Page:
Harrah’s Entertainment, Inc. is one of the major providers of casino services. It is rated as the largest world provider of the same. The company possessions are branded as Harrah’s (R), Caesars (R), and Horseshoe (R). The Harrah’s still possesses World Series of Poker (R) and London Clubs International family of casino entertainment (Banker, 2011).
The strengths of Harrah’s in gain sharing program are evidenced by the incentive pay plan. This is one of the Harrah’s strategies of encouraging the employees to work hard in their services they offer to the customers. The strategy has a strong hold in motivating the workers to improve on their performance. In the process, the workers compete among themselves to improve on individual performance, and thus lead to an increase in performance level of the casino. As the performance level of the casino is increased, the rival casinos receive a healthy competition from it. The strategy conveys a message of respect and reward to the workers, despite the fact that the company is customer and revenue oriented. The workers performance with reference to customer service in a given department, or a building acts as an indicator of the share of the reward to be received. The workers get rewarded provided they improve on their service to customers. The reward is not based on the financial status of the company. Thus, if even in periods where the casino suffers a loss, the workers still get their rewards.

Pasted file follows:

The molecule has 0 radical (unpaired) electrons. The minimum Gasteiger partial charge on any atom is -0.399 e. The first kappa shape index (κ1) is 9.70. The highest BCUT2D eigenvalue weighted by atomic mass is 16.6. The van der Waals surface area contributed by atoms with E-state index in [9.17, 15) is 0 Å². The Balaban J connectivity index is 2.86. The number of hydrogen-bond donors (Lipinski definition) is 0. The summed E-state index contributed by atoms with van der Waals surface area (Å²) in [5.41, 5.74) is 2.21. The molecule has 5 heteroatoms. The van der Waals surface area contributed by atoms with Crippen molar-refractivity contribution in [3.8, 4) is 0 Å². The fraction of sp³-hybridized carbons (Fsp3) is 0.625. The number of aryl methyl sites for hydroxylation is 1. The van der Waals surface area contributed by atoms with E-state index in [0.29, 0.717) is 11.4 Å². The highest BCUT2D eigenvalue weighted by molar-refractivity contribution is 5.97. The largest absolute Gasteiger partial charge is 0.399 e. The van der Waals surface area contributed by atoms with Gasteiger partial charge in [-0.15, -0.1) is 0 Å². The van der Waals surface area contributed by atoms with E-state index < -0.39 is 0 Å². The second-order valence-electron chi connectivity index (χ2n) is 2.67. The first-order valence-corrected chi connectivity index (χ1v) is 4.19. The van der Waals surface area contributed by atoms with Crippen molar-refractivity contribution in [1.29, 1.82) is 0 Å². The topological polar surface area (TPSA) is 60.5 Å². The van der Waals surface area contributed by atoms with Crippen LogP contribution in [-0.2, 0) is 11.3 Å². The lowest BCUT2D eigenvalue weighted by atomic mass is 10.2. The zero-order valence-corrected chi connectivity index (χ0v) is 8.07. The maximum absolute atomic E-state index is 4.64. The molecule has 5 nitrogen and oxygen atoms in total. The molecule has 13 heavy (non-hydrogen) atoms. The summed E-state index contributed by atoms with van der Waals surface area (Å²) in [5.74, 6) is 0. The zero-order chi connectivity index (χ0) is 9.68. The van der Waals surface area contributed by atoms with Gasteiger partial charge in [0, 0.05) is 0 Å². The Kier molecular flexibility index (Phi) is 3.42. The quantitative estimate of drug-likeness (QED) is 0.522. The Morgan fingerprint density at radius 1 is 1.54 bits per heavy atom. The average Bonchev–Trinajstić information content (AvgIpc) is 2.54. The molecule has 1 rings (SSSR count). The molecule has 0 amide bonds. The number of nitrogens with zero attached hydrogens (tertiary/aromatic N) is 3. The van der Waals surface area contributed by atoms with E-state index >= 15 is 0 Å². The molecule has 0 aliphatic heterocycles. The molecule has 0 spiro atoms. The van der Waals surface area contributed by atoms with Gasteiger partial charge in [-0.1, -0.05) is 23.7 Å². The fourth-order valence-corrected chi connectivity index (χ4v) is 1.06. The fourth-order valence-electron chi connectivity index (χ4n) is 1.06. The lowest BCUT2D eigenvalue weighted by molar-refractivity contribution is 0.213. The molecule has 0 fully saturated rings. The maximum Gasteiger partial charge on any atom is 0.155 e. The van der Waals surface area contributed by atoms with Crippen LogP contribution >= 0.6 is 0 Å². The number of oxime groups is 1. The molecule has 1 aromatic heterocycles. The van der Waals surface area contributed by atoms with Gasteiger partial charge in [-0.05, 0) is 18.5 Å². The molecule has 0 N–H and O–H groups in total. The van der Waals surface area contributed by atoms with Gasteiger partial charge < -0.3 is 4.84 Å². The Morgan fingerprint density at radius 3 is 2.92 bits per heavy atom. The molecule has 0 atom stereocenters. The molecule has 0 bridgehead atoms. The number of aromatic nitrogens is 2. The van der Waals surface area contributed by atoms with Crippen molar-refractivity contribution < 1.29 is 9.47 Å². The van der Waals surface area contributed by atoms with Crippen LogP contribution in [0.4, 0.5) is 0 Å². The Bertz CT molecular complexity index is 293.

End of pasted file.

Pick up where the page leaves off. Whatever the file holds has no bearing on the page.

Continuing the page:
The Total Rewards scheme was an effective tool for collecting information from customers, and comprehending customers likes and dislikes. This facilitated formulation of relevant strategies to be used in the marketing of the company. It also led to efficient monitoring, evaluation and eminent improvement in customer base for the casinos. This was aimed at; gaining more from customers through game payments, an increase in returns for the company, and a desire to meet the goal of customer service.
The weaknesses of Harrah’s gain sharing program cannot be overruled. The incentive pay plan, results in many workers putting an extra effort in their performance. This is driven by the fact that most of them are in dire need of getting to the reward system cut line. As a result, most of them end up not meeting the expectations of the reward system and eventually feel not motivated.
Delong and Vijayaraghavan (2003) argued that, although the number of service metrics to customers had a positive increase, the pay back for the same services in many buildings was at a low turnout. This led to a consistence in difficulties in increasing the quality of services. But since the program was a continuous...